A typical electric plant uses only one-third of its fuel's energy to push turbines. The other two-thirds are lost as waste heat. Boilers, on the other hand, can achieve up to 85 percent efficiency. By combining both processes, CHP can capture between 70 and 80 percent of the energy in the fuel. Theoretically, cogeneration delivers the same energy as separate generation, but with half the fuel and emissions. Because of close proximity to the end-user, relatively little electricity is lost in transmission.
CHP does have potential drawbacks: The technology is still expensive; larger models may be noisy; and if carbon-capture technology ever comes on line, dealing with many little flues versus a few big ones could be onerous.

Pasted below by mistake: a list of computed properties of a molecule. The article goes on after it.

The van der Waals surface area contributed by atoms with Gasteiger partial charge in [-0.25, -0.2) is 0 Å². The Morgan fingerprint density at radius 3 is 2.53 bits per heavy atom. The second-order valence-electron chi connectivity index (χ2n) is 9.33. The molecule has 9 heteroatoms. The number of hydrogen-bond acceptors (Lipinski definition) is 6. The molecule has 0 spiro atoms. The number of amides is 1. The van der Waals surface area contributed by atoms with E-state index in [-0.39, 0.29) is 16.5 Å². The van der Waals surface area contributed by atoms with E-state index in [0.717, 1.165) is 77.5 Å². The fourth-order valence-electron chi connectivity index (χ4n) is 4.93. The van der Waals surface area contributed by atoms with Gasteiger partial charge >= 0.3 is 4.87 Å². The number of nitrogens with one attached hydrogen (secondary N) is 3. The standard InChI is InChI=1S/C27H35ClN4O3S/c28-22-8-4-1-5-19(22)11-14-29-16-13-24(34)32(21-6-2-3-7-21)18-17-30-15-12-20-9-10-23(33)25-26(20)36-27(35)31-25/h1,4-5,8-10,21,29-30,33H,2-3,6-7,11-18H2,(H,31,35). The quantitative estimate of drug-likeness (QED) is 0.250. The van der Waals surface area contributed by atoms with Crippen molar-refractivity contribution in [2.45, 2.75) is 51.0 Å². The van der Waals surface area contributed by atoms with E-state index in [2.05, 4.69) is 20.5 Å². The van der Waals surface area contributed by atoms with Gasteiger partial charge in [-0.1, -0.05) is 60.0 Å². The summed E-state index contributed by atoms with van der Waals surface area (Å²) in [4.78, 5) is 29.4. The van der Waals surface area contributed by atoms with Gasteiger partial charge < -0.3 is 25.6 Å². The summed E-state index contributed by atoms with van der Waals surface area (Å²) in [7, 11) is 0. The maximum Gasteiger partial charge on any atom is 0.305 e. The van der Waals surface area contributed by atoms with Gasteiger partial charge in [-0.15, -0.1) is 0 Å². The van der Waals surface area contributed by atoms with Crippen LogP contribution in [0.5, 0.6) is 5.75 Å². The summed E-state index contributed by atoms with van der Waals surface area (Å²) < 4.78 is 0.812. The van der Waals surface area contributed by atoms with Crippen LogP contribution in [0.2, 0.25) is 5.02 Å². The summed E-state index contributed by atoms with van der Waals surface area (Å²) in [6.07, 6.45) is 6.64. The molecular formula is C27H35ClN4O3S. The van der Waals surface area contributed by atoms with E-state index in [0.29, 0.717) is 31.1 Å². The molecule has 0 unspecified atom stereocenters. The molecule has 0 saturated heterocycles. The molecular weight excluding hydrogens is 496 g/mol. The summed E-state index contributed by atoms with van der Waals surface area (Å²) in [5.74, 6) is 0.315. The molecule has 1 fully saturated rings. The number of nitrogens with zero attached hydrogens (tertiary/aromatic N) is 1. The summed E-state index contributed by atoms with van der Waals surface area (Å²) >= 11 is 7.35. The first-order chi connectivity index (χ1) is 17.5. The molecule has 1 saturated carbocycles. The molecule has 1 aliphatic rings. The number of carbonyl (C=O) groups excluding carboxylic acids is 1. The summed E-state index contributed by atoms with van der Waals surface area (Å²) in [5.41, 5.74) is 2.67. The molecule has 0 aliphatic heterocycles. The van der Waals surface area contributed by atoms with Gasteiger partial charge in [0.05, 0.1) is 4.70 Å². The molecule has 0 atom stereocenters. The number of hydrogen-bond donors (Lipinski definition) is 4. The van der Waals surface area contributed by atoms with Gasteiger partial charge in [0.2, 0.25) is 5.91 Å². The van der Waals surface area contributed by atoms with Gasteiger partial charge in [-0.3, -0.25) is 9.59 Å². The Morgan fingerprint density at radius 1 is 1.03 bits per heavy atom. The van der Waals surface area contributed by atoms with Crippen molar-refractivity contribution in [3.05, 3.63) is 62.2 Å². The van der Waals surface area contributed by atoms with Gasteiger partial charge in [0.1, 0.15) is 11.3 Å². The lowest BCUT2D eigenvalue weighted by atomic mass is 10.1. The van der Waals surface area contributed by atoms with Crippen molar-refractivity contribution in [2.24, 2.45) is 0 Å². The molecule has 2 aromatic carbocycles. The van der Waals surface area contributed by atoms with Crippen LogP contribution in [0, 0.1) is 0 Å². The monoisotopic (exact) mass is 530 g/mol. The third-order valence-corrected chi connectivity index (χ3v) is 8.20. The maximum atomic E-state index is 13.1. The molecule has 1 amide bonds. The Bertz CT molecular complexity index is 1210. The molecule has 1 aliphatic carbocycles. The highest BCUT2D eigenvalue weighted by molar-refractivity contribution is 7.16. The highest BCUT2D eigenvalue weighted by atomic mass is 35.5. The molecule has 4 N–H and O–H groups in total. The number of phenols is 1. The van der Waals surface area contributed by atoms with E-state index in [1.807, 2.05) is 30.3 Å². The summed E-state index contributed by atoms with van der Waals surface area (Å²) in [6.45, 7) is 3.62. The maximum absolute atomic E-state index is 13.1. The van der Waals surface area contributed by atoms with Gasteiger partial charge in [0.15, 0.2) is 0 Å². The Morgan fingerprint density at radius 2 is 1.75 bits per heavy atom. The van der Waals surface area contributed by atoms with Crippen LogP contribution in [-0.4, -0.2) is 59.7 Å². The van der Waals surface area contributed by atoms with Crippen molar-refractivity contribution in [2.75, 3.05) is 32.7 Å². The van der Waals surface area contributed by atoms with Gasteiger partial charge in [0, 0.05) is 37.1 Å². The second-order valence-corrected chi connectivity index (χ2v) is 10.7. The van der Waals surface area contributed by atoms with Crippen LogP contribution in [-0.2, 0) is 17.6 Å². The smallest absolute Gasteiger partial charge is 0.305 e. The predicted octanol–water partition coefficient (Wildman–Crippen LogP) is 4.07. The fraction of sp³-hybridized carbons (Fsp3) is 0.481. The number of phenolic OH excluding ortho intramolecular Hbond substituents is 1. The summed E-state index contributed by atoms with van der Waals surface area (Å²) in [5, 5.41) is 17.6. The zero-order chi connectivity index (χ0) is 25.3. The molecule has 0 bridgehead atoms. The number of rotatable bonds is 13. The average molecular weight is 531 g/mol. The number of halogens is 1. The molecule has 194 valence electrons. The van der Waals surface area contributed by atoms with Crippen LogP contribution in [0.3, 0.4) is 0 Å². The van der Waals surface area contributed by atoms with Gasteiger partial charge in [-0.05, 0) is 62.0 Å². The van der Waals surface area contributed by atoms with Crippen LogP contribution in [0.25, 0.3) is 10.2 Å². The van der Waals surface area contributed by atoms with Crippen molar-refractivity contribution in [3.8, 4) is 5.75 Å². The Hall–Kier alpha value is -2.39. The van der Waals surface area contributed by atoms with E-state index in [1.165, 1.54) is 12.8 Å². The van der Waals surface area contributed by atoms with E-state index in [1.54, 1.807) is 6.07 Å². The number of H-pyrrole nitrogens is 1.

Proponents say these negatives are far outweighed by the benefits: "The greatest source of renewable energy is energy you don't use," says Mr. Falcier.
A unit costs about $3 million per megawatt, he says. (A megawatt, 1 million watts, can power between 700 and 1,000 homes.) A single-home unit, like the Honda Freewatt, 60,000 of which are installed in Japan, costs about $14,000 at Climate Energy in Medfield, Mass. As a rule of thumb, CHP units are sized to provide no more than 80 percent of a building's peak energy needs, usually imagined as a hot August afternoon. Any additional power needed is drawn from the electrical grid. [Editor's note: .]
"[Finding] the optimum point is the challenge," says David Ahrens, an engineer at Energy Spectrum in Brooklyn, N.Y. "You don't want to put it in too big or too small." Savings depend on the price difference between grid-bought electricity and CHP fuel. In New York, where electricity prices are high, a correctly sized unit typically has a five-year payback, says Mr. Ahrens. After that, "you're earning 20 percent on your investment," he says.